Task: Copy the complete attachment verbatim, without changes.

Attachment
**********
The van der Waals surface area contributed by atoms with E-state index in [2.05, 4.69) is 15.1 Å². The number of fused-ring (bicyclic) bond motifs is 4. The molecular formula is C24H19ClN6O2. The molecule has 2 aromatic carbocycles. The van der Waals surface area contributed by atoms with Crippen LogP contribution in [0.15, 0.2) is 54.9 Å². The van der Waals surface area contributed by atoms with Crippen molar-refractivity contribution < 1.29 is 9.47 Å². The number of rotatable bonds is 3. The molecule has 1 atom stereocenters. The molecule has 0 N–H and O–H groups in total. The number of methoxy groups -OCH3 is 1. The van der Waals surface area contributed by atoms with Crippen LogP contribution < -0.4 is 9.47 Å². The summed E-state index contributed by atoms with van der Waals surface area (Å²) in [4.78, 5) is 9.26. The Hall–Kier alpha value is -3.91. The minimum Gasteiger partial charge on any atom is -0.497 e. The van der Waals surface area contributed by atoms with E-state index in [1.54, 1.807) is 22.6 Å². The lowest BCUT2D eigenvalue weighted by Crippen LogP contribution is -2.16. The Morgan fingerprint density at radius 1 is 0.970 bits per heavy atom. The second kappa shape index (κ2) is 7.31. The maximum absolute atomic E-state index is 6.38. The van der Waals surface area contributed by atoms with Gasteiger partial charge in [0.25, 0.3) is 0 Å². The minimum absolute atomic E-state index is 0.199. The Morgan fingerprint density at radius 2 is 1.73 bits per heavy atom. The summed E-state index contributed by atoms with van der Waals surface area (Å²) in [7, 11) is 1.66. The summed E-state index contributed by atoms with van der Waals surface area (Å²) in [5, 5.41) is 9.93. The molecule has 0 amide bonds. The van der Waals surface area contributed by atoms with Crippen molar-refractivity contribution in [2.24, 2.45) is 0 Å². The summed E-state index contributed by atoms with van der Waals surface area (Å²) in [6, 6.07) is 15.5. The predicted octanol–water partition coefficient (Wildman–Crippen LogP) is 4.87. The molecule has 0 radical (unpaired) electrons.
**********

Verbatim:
The van der Waals surface area contributed by atoms with E-state index in [2.05, 4.69) is 15.1 Å². The number of fused-ring (bicyclic) bond motifs is 4. The molecular formula is C24H19ClN6O2. The molecule has 2 aromatic carbocycles. The van der Waals surface area contributed by atoms with Crippen LogP contribution in [0.15, 0.2) is 54.9 Å². The van der Waals surface area contributed by atoms with Crippen molar-refractivity contribution < 1.29 is 9.47 Å². The number of rotatable bonds is 3. The molecule has 1 atom stereocenters. The molecule has 0 N–H and O–H groups in total. The number of methoxy groups -OCH3 is 1. The van der Waals surface area contributed by atoms with Crippen LogP contribution < -0.4 is 9.47 Å². The summed E-state index contributed by atoms with van der Waals surface area (Å²) in [4.78, 5) is 9.26. The Hall–Kier alpha value is -3.91. The minimum Gasteiger partial charge on any atom is -0.497 e. The van der Waals surface area contributed by atoms with E-state index in [1.54, 1.807) is 22.6 Å². The lowest BCUT2D eigenvalue weighted by Crippen LogP contribution is -2.16. The Morgan fingerprint density at radius 1 is 0.970 bits per heavy atom. The second kappa shape index (κ2) is 7.31. The maximum absolute atomic E-state index is 6.38. The van der Waals surface area contributed by atoms with Gasteiger partial charge in [0.25, 0.3) is 0 Å². The minimum absolute atomic E-state index is 0.199. The Morgan fingerprint density at radius 2 is 1.73 bits per heavy atom. The summed E-state index contributed by atoms with van der Waals surface area (Å²) in [7, 11) is 1.66. The summed E-state index contributed by atoms with van der Waals surface area (Å²) in [5, 5.41) is 9.93. The molecule has 0 amide bonds. The van der Waals surface area contributed by atoms with Crippen molar-refractivity contribution in [2.24, 2.45) is 0 Å². The summed E-state index contributed by atoms with van der Waals surface area (Å²) in [6, 6.07) is 15.5. The predicted octanol–water partition coefficient (Wildman–Crippen LogP) is 4.87. The molecule has 0 radical (unpaired) electrons.